I’m working on some recaps of the CWD Marco Island conference, but the kiddo has caught a cold and is requiring lots of snuggles and hugs these past few days. Thankfully, Abby (the Person) has offered to guest post about her experiences managing diabetes (and the gummed compliments of ancient grandmas) while in her third year of nursing school.
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As I finish up my 3rd semester of nursing school, and prepare for my final few months as a student, I can’t help but reflect on what worked, what didn’t and what still remains a mystery. Diabetes is no exception. Nursing school is not like “regular college”, (which I can confidently say “been there done that” to) and there are a few things that really stick out to me as “DiaNursingSchoolFails” (CBC term shout out).
We talk about diabetes in class a lot, because a large part of the hospitalized population are there either with diabetes, or because of complications (usually type 2, but that’s never mentioned in my classes). This is where my first issue arises. How do I tactfully explain to my teacher, who has been a nurse for umpteen years, that she is totally dead wrong on her facts?
Teacher: “Atkins was developed for over weight people. A lot of people lost weight on it when it first came out, and most of them their diabetes went away. Type 1 and Type 2 diabetes went away when they cut out carbs and lost a lot of weight, it’s great for that purpose.”
Me: “I’m sorry, did you say Type 1 and Type 2 diabetes just goes away when you lose weight?”
Teacher: “Yes, these people lost so much weight it made their diabetes not an issue.”
Me: Offhanded comment to the girl next to me “Well, I’m officially not paying attention in this class anymore.”
This is definitely a sticky situation, however, not an uncommon one. My teachers are usually very accepting of me being a diabetes know-it-all. This semester when learning about endocrine disorders, my teacher let me bring in my pump and a few random insulin pens I had and pass them around to let people get hands on experience with these commonplace devices they’ll probably never see again. It was really fun!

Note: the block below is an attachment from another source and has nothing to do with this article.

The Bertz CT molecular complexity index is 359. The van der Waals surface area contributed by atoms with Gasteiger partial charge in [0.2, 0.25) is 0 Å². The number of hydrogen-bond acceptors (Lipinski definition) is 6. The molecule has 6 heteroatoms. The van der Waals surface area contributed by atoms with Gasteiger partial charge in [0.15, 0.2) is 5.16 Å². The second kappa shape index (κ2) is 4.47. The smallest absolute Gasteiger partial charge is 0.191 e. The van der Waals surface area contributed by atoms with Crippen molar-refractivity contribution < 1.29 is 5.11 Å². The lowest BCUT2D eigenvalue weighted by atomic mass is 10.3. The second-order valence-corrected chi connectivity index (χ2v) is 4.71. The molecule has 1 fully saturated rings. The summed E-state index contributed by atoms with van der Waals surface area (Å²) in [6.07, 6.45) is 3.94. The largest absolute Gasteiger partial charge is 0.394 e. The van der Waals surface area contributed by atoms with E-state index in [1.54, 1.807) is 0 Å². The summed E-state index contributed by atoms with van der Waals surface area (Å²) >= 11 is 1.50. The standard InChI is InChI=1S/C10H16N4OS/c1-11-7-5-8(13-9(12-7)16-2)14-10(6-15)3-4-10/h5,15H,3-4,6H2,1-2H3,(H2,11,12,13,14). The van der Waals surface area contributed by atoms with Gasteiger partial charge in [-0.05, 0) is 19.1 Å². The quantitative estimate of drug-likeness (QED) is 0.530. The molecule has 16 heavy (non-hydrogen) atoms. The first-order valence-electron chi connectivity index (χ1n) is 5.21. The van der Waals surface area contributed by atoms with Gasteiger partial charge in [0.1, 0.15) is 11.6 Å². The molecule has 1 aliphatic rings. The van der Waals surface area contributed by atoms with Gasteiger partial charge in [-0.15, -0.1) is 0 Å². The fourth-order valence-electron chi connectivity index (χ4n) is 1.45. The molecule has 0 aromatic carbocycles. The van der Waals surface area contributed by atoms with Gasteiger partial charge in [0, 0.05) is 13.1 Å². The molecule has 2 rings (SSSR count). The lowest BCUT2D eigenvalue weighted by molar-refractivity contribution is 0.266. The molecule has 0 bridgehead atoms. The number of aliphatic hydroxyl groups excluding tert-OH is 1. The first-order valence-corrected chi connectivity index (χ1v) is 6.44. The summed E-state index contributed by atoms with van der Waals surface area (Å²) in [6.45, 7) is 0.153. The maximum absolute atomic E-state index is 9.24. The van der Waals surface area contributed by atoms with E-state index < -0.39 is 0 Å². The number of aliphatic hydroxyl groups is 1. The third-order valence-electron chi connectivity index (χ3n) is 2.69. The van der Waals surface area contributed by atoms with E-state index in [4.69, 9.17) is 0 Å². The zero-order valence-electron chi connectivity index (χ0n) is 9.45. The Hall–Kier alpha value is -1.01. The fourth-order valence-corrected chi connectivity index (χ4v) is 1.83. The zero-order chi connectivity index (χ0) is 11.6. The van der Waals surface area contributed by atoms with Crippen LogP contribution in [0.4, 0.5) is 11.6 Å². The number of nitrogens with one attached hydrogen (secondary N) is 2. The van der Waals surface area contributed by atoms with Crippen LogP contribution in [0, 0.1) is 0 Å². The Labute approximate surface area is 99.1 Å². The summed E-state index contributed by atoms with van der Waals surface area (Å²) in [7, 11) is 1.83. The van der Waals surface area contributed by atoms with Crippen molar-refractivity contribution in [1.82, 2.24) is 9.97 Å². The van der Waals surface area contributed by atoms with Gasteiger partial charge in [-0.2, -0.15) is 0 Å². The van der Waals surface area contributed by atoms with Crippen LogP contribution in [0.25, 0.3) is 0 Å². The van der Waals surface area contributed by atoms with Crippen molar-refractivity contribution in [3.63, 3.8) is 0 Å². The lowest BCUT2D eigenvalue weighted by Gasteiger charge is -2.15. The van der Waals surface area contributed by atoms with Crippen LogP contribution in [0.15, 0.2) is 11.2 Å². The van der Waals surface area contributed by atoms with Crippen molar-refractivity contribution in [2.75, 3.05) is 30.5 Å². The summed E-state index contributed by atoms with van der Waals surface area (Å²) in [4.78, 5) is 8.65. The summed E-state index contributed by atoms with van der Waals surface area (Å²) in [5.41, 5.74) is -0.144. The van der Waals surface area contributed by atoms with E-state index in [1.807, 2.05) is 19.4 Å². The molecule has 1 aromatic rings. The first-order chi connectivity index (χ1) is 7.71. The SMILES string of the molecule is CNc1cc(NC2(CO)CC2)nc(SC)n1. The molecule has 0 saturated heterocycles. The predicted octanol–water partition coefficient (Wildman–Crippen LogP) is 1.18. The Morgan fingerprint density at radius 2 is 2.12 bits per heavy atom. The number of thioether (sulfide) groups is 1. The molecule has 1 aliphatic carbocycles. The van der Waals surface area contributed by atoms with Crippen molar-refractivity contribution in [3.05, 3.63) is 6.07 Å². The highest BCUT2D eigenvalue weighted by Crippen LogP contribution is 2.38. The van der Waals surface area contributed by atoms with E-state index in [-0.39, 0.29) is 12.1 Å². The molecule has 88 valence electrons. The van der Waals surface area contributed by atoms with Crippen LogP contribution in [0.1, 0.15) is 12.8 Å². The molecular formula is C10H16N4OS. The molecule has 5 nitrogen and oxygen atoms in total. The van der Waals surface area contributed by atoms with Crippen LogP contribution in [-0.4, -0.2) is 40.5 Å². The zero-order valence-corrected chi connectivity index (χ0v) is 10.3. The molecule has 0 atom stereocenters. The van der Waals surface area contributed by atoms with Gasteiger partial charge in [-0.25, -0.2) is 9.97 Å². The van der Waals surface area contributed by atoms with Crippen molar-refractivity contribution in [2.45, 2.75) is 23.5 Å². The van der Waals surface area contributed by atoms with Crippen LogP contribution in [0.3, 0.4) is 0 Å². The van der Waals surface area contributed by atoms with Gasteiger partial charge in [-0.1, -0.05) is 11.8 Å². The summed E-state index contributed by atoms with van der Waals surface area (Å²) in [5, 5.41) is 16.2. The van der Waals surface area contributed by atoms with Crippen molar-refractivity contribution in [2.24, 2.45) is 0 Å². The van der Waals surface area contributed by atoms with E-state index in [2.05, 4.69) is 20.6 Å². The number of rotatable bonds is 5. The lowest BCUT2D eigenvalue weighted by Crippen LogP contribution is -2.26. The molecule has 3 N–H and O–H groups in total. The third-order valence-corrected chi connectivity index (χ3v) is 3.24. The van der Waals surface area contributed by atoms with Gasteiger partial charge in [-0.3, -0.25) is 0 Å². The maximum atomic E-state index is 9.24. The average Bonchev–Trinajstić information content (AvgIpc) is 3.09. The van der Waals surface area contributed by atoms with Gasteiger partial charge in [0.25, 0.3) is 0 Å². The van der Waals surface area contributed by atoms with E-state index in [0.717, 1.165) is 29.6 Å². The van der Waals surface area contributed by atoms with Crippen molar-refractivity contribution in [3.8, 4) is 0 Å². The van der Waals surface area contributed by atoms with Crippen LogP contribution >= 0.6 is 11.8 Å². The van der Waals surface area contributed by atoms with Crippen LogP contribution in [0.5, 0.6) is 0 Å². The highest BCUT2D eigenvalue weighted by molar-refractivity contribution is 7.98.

Then there’s clinical. I love going with my patients to see procedures being done. I’ll spare you the gory details of what I get to see, but they all have one thing in common: they’re in different parts of the hospital entirely. To a PWD, this means leaving my diabetes supplies four floors up at opposite ends of the building. No thanks. I know it’s not the most responsible thing to do, but I’ve resorted to stashing a tube of glucose tabs in my scrubs and scurrying on my eager-student way. If only there were BGM stations at every corner like at diabetes camp.
What about those postprandial breakfast highs that I CANNOT seem to get rid of no matter what I do? I’ve been battling this issue for almost a year now, and have yet to discover something that works 100%. As in: Exams are 8-10am. Therefore, I take most of my exams with a spacey brain, a sticky mouth, and blood glucose over 200 mg/dl. It’s amazing that I’m passing these classes.
The final issues I run into frequently are my cute-as-a-button 89 year old patients with questions like “Oh dear, how did you do that to yourself?” when they discover I have diabetes. I keep my cool, but that stigma really gets me sometimes. (If only I had known about the “case of the stupids” response…)
But on a positive note, I’ll never get sick of this one: “Sweetie, there’s no reason to be 23 and unmarried. You’re pretty and nice (or some grandma variation of a ridiculous list of compliments). Go find yourself a husband and make some babies!”
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My college degree didn’t require as much time and attention as Abby’s (English major here), but I do remember the delicate dance of diabetes and college a few years ago. How do you, or your kid, deal with diabetes in the college environment? And for another perspective “from the medical trenches,” revisit this guest post from Dr. Adam Kaye!